Lauche R, Cramer H, Hauser W et al. A Systematic Overview of Reviews for Complementary and Alternative Therapies in the Treatment of the Fibromyalgia Syndrome. Evid Based Complement Alternat Med 2015: 610615.

Skelly AC, Chou R, Dettori JR et al. Noninvasive Nonpharmacological Treatment for Chronic Pain: A Systematic Review Update. (AHRQ Comparative Effectiveness Reviews; No. 227). 2020.

Theadom A, Cropley M, Smith HE et al. Mind and body therapy for fibromyalgia. Cochrane Database Syst Rev 2015; (4): CD001980.

IQWiG health information is written with the aim of helping people understand the advantages and disadvantages of the main treatment options and health care services.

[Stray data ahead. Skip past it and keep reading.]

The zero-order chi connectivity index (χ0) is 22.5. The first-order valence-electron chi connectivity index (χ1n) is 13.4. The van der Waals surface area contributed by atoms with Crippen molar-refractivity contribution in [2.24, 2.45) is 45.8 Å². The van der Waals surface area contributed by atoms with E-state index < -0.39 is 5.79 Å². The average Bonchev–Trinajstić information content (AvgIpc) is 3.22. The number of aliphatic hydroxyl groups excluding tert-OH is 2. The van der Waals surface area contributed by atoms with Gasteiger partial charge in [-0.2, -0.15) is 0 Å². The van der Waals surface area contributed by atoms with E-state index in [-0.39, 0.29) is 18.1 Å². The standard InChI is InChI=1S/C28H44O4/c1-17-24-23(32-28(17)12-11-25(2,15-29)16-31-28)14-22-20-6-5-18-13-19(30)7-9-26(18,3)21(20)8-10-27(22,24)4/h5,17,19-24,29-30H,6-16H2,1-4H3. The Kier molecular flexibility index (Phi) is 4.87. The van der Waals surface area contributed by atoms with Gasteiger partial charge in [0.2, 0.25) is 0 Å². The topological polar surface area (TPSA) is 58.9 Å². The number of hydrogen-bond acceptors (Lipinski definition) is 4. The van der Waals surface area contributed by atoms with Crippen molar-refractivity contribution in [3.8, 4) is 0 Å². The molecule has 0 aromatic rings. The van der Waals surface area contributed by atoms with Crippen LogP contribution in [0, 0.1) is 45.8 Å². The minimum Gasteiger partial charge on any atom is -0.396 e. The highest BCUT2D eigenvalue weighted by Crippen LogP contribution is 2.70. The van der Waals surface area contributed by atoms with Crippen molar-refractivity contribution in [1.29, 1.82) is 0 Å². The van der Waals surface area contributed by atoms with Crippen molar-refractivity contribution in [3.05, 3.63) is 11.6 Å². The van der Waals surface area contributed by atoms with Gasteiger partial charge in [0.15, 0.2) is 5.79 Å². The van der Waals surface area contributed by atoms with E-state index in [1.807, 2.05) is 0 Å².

Because IQWiG is a German institute, some of the information provided here is specific to the German health care system. The suitability of any of the described options in an individual case can be determined by talking to a doctor. can provide support for talks with doctors and other medical professionals, but cannot replace them. We do not offer individual consultations.

Our information is based on the results of good-quality studies. It is written by a team of health care professionals, scientists and editors, and reviewed by external experts. You can find a detailed description of how our health information is produced and updated in our methods.

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Updated on May 24, 2022

Next planned update: 2025


Institute for Quality and Efficiency in Health Care (IQWiG, Germany)